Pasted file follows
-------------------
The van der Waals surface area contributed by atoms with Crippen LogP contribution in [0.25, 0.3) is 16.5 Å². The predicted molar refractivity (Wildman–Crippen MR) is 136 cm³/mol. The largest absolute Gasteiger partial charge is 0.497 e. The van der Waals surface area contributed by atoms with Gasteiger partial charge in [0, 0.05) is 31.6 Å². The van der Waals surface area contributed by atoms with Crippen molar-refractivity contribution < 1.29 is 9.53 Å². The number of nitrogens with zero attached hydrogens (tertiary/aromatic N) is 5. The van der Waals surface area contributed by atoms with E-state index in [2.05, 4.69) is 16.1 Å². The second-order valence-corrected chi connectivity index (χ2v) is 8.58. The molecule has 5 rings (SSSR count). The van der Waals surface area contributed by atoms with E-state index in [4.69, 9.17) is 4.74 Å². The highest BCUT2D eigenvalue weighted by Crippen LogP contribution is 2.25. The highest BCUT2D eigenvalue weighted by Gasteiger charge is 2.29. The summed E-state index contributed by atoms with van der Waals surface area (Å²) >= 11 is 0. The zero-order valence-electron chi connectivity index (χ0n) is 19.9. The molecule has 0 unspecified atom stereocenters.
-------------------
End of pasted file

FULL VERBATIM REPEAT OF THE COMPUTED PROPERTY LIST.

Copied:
The van der Waals surface area contributed by atoms with Crippen LogP contribution in [0.25, 0.3) is 16.5 Å². The predicted molar refractivity (Wildman–Crippen MR) is 136 cm³/mol. The largest absolute Gasteiger partial charge is 0.497 e. The van der Waals surface area contributed by atoms with Gasteiger partial charge in [0, 0.05) is 31.6 Å². The van der Waals surface area contributed by atoms with Crippen molar-refractivity contribution < 1.29 is 9.53 Å². The number of nitrogens with zero attached hydrogens (tertiary/aromatic N) is 5. The van der Waals surface area contributed by atoms with E-state index in [2.05, 4.69) is 16.1 Å². The second-order valence-corrected chi connectivity index (χ2v) is 8.58. The molecule has 5 rings (SSSR count). The van der Waals surface area contributed by atoms with E-state index in [4.69, 9.17) is 4.74 Å². The highest BCUT2D eigenvalue weighted by Crippen LogP contribution is 2.25. The highest BCUT2D eigenvalue weighted by Gasteiger charge is 2.29. The summed E-state index contributed by atoms with van der Waals surface area (Å²) >= 11 is 0. The zero-order valence-electron chi connectivity index (χ0n) is 19.9. The molecule has 0 unspecified atom stereocenters.